Move over, Jocelyne Bourassa. You have company.
Brooke Henderson became the first Canadian golfer to claim the women’s national championship since Bourassa did it in 1973, winning the CP Women’s Open by four strokes Sunday in Regina, Saskatchewan.
Henderson, 20, used her driver to power her way to victory at Wascana Country Club, finishing at 21-under-par 267 after a 7-under 65. American teenager Angel Yin placed second, carding a final-round 68.
“It’s amazing,” Henderson said amid champagne, tears and cheers from the delirious gallery. “It’s just surreal. The crowds have been amazing all week. It’s a dream come true.”
Henderson, who earned her seventh LPGA win, lost her grandfathers earlier this year.
“To get this for my family is really special,” she said.
Henderson moved within one win of tying Sandra Post for most LPGA victories by a Canadian.
Henderson averaged more than 286 yards with her driver to earn her second title of the season.
“It’s great for golf in Canada, women’s golf, and it’s great for her, too,” Yin said about Henderson. “People shouting her name left to right since the first hole, like since 9 in the morning. I bet you she feels pressure.”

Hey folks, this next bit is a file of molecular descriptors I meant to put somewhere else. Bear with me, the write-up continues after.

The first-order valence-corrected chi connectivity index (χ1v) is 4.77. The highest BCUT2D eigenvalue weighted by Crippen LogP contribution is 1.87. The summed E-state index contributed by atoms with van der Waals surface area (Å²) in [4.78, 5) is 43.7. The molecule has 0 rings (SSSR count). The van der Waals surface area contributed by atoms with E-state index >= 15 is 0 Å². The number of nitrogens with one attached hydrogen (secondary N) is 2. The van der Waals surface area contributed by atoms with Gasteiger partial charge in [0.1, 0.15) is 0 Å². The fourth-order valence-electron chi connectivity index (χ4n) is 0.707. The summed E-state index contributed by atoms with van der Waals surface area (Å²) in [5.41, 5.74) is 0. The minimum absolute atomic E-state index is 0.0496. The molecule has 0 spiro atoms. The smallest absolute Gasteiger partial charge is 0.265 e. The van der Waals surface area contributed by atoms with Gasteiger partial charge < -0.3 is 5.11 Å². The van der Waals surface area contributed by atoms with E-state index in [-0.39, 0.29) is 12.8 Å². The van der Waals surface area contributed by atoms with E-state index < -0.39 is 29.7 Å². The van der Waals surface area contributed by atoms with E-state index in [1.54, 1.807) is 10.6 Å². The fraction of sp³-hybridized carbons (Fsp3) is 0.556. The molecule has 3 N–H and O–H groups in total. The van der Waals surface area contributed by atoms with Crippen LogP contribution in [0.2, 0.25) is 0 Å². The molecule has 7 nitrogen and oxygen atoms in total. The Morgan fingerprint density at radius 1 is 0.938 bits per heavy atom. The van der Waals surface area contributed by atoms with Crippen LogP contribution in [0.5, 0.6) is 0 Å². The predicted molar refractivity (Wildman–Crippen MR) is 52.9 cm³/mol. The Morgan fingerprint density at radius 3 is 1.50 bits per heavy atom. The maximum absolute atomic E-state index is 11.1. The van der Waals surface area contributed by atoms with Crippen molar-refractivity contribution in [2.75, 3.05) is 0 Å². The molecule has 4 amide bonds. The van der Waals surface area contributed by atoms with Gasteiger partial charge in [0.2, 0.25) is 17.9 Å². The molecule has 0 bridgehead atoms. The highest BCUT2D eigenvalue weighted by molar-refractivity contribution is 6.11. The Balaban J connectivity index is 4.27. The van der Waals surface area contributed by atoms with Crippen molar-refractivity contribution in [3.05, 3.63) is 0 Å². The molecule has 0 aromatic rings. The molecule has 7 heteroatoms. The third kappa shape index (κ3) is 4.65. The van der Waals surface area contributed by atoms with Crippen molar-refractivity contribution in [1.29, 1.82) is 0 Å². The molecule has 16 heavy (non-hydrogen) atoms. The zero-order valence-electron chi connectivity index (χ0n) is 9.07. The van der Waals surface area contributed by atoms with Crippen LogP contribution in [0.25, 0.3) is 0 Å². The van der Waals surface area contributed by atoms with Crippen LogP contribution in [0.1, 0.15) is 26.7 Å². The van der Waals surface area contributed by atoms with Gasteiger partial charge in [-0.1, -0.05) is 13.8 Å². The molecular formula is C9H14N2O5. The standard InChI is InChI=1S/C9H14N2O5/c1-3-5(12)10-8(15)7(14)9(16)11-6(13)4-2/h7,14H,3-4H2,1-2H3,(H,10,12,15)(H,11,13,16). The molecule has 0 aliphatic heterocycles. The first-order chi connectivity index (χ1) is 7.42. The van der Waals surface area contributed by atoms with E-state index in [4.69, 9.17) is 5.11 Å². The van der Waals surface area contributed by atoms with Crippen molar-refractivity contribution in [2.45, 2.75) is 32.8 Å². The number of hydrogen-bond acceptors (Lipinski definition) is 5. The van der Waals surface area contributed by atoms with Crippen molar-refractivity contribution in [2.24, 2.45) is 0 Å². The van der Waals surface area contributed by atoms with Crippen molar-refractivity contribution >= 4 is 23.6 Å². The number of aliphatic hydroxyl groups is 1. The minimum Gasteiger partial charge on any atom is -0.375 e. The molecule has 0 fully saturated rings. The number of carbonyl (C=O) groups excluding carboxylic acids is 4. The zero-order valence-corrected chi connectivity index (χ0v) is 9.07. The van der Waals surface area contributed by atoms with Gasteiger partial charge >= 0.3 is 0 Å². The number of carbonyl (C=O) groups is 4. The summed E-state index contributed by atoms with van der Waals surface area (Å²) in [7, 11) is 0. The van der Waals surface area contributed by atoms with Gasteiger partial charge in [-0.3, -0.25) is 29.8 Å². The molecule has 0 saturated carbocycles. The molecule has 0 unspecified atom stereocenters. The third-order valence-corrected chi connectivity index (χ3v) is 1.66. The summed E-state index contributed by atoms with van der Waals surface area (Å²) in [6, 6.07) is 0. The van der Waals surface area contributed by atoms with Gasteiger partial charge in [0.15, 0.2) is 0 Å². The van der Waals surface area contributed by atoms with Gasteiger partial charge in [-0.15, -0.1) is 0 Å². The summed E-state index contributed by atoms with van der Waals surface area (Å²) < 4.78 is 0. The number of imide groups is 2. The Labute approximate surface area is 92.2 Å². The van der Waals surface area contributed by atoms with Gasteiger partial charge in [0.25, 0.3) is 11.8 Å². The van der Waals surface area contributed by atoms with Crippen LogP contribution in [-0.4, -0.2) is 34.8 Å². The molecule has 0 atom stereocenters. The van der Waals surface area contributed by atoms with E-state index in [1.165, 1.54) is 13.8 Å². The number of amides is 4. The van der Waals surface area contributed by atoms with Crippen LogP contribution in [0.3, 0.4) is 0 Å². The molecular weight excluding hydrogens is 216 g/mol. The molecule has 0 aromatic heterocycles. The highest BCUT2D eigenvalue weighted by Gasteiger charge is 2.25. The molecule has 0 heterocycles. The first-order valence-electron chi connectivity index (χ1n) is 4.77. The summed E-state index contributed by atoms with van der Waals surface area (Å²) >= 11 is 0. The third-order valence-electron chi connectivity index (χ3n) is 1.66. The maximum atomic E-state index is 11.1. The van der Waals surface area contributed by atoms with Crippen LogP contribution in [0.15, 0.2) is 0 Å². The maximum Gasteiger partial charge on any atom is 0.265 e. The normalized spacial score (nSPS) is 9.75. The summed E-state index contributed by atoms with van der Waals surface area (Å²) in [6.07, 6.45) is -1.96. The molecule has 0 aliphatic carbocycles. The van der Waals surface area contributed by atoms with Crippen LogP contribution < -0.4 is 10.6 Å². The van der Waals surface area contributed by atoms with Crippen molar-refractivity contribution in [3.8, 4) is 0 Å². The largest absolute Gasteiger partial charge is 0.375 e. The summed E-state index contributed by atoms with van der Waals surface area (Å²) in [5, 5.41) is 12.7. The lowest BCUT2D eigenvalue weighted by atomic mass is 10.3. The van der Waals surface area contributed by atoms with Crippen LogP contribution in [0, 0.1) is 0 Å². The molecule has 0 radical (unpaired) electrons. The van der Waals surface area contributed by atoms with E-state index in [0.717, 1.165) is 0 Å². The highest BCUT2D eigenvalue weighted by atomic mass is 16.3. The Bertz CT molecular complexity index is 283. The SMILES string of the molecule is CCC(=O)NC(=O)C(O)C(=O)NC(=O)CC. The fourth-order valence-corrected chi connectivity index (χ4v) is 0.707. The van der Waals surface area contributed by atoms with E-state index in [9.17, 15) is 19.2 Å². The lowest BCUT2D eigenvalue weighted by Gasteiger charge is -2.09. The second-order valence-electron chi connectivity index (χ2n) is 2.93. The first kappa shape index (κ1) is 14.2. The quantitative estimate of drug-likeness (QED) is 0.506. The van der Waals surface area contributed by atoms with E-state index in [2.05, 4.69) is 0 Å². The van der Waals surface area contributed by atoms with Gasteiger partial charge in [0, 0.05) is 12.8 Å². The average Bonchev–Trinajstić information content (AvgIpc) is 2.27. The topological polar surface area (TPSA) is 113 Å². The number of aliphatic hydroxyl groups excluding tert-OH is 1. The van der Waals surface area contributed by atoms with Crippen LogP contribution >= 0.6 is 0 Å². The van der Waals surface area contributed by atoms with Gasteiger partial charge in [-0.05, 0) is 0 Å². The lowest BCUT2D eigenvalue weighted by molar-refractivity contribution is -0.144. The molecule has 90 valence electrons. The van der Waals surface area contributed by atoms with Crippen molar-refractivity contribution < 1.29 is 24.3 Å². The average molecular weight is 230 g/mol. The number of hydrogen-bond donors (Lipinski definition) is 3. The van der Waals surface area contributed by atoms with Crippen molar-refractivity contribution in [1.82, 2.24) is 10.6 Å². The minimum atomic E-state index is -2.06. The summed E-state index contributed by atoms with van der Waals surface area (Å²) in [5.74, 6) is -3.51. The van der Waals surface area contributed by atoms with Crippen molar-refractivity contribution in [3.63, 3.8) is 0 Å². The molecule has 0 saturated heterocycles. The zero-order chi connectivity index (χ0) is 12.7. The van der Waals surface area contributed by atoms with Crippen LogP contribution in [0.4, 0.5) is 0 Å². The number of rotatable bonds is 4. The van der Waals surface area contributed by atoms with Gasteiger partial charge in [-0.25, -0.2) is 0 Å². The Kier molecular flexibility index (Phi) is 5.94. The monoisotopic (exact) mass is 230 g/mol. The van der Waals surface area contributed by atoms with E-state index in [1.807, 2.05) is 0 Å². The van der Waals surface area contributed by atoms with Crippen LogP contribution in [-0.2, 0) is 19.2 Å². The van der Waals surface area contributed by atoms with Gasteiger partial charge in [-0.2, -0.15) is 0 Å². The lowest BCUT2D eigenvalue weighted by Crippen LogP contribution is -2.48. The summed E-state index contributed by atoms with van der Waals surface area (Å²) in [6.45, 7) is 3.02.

Jennifer Song, who made six consecutive birdies beginning on No. 8, ended in third place at 15 under after a 67.
Australia’s Minjee Lee (final-round 68) and Su Oh (69), South Korea’s Amy Yang (68) and American Austin Ernst (69) finished at 14 under. Japan’s Nasa Hataoka (72) ended at 13 under with Puerto Rico’s Maria Torres (68), Sweden’s Anna Nordqvist (68), New Zealand’s Lydia Ko (69) and South Korea’s Sung Hyun Park (71).
Park and Thailand’s Ariya Jutanugarn each have three victories this season. Nineteen different players from nine countries have won the 24 events played this year.
Henderson, who began the final round one stroke ahead of Hataoka and Yin and two clear of Park, made back-to-back birdies on No. 5 and 6 to open a three-stroke lead.
Besides taking advantage with her driver, Henderson putted well Sunday. She made three 15-footers and an 18-inch tap-in on the front nine. On a bogey-free back nine, she had a run of four consecutive birdies from No. 12-15, then closed with another birdie.
She earned $337,500 for her victory.
The only other LPGA players to emerge with wins in their home country this year were American Annie Park at the ShopRite LPGA Classic in New Jersey and Englishwoman Georgia Hall at the Ricoh Women’s British Open at Royal Lytham & St. Annes.
—Field Level Media